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Old 02-27-2012, 10:26 AM   #1
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best way of charging batteries while dry camping?

Hi all, just took out our "New to us" 2005 winnibego Voyage dry camping for the first time...Question is...is it better to start on board generator to charge house batteries or just fire up the engine?
Interested if engine/alternator would charge quicker?
Thanks LT6215

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Old 02-27-2012, 10:52 AM   #2
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Use the generator. It is a small engine with a big electrical charging capacity. Your MH engine is a large engine designed to do a lot more than charge your battery. It will consume a lot more fuel than the generator will, and these days, that's a lot of money.

2004 Tiffin Allegro 27.5 ft. P32 18,000 lb GVW. 8.1 liter. Workhorse chassis built May 2002. 21,000 miles. 2012 Jeep Liberty Toad. RVi2 brake unit.
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Old 02-27-2012, 10:56 AM   #3
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Thanks FullMonte, My thought was that the gen. would be supplying power to a charging unitand would need to run longer vs. alternator charging faster?
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Old 02-27-2012, 11:05 AM   #4
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Not sure about your rig, but our has a 100 watt magnum charger, the genny will charge em but quick.
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Old 02-27-2012, 11:06 AM   #5
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I agree with using the generator. Also, some rigs are wired so the alternator charges only the truck batterys, not the coach batterys. If you haven't, you might want to check that out.
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Old 02-27-2012, 11:22 AM   #6
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Normally the generator is the best approach. In your case if you still have the original Magnetek 7445 converter, then that unit is not that very well liked. It only has a single stage 13.8VDC output which is known to boil batteries dry. I would recommend you see if it has been upgraded to a more modern 3 stage converter/charger. If not then you should consider doing so.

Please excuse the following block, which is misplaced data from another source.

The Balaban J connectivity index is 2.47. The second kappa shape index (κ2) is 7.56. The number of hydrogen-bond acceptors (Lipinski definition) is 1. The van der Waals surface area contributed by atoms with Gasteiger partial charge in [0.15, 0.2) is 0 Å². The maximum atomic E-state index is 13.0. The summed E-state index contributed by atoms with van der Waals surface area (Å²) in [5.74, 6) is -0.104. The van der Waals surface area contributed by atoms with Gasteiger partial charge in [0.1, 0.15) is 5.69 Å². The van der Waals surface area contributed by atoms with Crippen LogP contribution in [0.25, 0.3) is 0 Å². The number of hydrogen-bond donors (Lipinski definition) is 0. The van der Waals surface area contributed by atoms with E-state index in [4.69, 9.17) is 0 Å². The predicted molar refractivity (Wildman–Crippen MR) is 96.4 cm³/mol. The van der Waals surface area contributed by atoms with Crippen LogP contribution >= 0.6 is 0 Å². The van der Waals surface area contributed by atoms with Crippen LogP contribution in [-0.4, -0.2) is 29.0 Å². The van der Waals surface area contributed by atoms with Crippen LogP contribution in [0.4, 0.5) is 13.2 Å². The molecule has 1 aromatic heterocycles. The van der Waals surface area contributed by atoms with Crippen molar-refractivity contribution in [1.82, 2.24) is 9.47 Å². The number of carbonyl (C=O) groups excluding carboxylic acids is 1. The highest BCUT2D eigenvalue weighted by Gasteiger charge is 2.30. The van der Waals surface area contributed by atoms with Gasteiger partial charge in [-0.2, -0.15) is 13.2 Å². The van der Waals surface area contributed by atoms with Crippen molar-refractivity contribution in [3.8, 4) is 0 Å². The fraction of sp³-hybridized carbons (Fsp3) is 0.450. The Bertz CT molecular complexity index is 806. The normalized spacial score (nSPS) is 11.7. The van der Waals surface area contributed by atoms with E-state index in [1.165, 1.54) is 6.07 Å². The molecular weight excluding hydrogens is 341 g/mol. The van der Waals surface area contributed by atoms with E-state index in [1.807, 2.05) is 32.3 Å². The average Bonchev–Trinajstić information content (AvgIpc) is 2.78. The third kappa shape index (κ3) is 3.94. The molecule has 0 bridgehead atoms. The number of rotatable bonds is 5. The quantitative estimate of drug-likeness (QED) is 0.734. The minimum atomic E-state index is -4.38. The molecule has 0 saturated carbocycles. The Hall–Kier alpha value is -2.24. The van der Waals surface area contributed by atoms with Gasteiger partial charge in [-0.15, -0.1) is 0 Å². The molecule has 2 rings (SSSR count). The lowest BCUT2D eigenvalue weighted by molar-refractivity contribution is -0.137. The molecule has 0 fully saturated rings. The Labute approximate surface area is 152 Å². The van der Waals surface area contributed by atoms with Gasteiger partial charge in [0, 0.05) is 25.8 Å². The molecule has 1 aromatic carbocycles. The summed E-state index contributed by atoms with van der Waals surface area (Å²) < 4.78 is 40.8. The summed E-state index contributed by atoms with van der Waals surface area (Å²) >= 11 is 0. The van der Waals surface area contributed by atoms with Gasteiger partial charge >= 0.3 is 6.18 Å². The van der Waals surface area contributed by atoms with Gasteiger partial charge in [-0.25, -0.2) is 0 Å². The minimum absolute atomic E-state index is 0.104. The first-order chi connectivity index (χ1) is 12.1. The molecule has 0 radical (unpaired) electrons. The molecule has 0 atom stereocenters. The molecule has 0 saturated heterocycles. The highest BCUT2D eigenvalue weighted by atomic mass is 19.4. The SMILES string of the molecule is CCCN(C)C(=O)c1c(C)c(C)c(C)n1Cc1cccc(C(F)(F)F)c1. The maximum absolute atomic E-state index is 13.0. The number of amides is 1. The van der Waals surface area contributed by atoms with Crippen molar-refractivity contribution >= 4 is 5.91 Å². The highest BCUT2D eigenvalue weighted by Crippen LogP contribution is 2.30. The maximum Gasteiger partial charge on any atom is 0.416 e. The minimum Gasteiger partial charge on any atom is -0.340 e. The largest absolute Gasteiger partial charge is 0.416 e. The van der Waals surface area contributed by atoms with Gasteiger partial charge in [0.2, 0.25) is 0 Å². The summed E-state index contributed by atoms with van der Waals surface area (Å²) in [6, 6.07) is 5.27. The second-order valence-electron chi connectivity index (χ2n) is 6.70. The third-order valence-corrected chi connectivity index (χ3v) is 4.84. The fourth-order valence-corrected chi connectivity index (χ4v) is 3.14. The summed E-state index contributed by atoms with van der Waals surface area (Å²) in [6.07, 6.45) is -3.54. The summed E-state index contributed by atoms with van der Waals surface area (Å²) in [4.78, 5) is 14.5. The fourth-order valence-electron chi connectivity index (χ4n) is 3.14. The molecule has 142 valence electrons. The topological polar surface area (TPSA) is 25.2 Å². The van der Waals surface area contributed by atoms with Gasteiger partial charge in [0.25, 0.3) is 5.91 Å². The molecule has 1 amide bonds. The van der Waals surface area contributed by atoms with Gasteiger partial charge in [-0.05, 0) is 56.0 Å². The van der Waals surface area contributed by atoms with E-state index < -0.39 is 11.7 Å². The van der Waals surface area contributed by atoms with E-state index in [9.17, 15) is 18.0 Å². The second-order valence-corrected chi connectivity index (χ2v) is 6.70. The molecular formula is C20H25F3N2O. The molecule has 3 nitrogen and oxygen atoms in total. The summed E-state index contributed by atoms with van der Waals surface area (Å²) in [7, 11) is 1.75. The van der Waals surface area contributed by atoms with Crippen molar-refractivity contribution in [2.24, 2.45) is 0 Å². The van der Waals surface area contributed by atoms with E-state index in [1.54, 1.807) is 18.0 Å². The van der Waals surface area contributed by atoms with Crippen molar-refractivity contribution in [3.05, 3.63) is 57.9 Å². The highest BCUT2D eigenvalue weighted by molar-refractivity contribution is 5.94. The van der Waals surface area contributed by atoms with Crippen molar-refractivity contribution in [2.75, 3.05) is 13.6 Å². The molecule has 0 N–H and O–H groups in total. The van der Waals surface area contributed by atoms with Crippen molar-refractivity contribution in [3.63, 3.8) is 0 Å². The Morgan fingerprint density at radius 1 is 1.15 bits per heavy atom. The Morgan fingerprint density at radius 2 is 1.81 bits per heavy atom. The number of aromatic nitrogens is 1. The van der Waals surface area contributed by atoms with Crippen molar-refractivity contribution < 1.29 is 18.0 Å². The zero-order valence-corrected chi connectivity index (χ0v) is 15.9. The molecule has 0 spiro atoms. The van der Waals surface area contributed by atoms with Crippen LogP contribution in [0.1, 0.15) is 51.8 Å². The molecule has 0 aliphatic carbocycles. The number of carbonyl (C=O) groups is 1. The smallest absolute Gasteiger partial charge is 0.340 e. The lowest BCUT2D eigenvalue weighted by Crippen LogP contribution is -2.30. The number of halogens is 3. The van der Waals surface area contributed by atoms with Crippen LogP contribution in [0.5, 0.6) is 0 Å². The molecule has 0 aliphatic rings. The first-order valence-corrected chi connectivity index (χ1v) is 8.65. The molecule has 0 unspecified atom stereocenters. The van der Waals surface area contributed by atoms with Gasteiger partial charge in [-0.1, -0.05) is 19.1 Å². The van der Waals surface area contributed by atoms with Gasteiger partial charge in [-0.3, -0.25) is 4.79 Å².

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Old 02-27-2012, 04:14 PM   #7
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A proper battery charge can take several hours - 8 to 12 hours for a complete and full charge of a well discharged battery.

The genset coupled with a decent charging system - usually a better inverter or converter that does multiple stage charging and is properly rated for the battery bank - will provide optimum recharging.

It's not what the charging system is capable of putting out but rather the proper charge levels that counts. That means not raising the voltage so high that your RV appliances are at risk (i.e. above about 14.4v) and keeping the current to a level that won't overheat the batteries.

Most folks run the genset when they have the heaviest loads. This is usually to prepare breakfast or dinner or an afternoon A/C in hot weather. If they don't stress the battery bank too much, 2 or 3 hours on the genset will keep the battery in reasonable shape. Most gensets can handle a couple of kW for a battery charger plus a microwave or coffee pot.

You should try to make sure that a full 8 - 12 hour proper battery charge is done every week or two and that you provide proper maintenance and sulfation inhibiting techniques when the battery bank is not in use for best battery health and longevity.

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batteries, camping, charging

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